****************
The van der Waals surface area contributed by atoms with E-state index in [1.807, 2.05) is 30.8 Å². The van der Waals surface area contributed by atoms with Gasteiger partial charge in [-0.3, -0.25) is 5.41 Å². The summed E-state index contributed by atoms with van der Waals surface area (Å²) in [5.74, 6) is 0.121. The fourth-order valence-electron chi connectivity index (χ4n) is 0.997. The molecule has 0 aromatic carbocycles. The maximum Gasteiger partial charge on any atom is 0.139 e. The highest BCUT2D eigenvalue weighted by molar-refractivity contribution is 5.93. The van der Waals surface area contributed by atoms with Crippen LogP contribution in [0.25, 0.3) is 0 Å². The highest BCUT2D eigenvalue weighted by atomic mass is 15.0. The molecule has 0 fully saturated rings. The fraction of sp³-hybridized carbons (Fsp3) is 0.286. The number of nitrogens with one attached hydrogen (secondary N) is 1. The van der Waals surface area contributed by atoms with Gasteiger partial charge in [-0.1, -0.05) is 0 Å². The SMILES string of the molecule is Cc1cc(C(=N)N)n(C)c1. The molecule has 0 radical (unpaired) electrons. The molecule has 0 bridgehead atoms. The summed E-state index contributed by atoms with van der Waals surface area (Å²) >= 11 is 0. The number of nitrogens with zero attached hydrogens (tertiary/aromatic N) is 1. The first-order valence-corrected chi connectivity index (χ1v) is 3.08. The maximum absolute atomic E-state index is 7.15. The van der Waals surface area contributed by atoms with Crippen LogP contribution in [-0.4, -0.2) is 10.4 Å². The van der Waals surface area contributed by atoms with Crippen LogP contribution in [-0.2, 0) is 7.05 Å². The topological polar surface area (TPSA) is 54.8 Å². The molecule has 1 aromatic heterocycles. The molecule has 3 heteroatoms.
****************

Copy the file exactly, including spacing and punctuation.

The van der Waals surface area contributed by atoms with E-state index in [1.807, 2.05) is 30.8 Å². The van der Waals surface area contributed by atoms with Gasteiger partial charge in [-0.3, -0.25) is 5.41 Å². The summed E-state index contributed by atoms with van der Waals surface area (Å²) in [5.74, 6) is 0.121. The fourth-order valence-electron chi connectivity index (χ4n) is 0.997. The molecule has 0 aromatic carbocycles. The maximum Gasteiger partial charge on any atom is 0.139 e. The highest BCUT2D eigenvalue weighted by molar-refractivity contribution is 5.93. The van der Waals surface area contributed by atoms with Crippen LogP contribution in [0.25, 0.3) is 0 Å². The highest BCUT2D eigenvalue weighted by atomic mass is 15.0. The molecule has 0 fully saturated rings. The fraction of sp³-hybridized carbons (Fsp3) is 0.286. The number of nitrogens with one attached hydrogen (secondary N) is 1. The van der Waals surface area contributed by atoms with Gasteiger partial charge in [-0.1, -0.05) is 0 Å². The SMILES string of the molecule is Cc1cc(C(=N)N)n(C)c1. The molecule has 0 radical (unpaired) electrons. The molecule has 0 bridgehead atoms. The summed E-state index contributed by atoms with van der Waals surface area (Å²) >= 11 is 0. The number of nitrogens with zero attached hydrogens (tertiary/aromatic N) is 1. The first-order valence-corrected chi connectivity index (χ1v) is 3.08. The maximum absolute atomic E-state index is 7.15. The van der Waals surface area contributed by atoms with Crippen LogP contribution in [-0.4, -0.2) is 10.4 Å². The van der Waals surface area contributed by atoms with Crippen LogP contribution in [-0.2, 0) is 7.05 Å². The topological polar surface area (TPSA) is 54.8 Å². The molecule has 1 aromatic heterocycles. The molecule has 3 heteroatoms.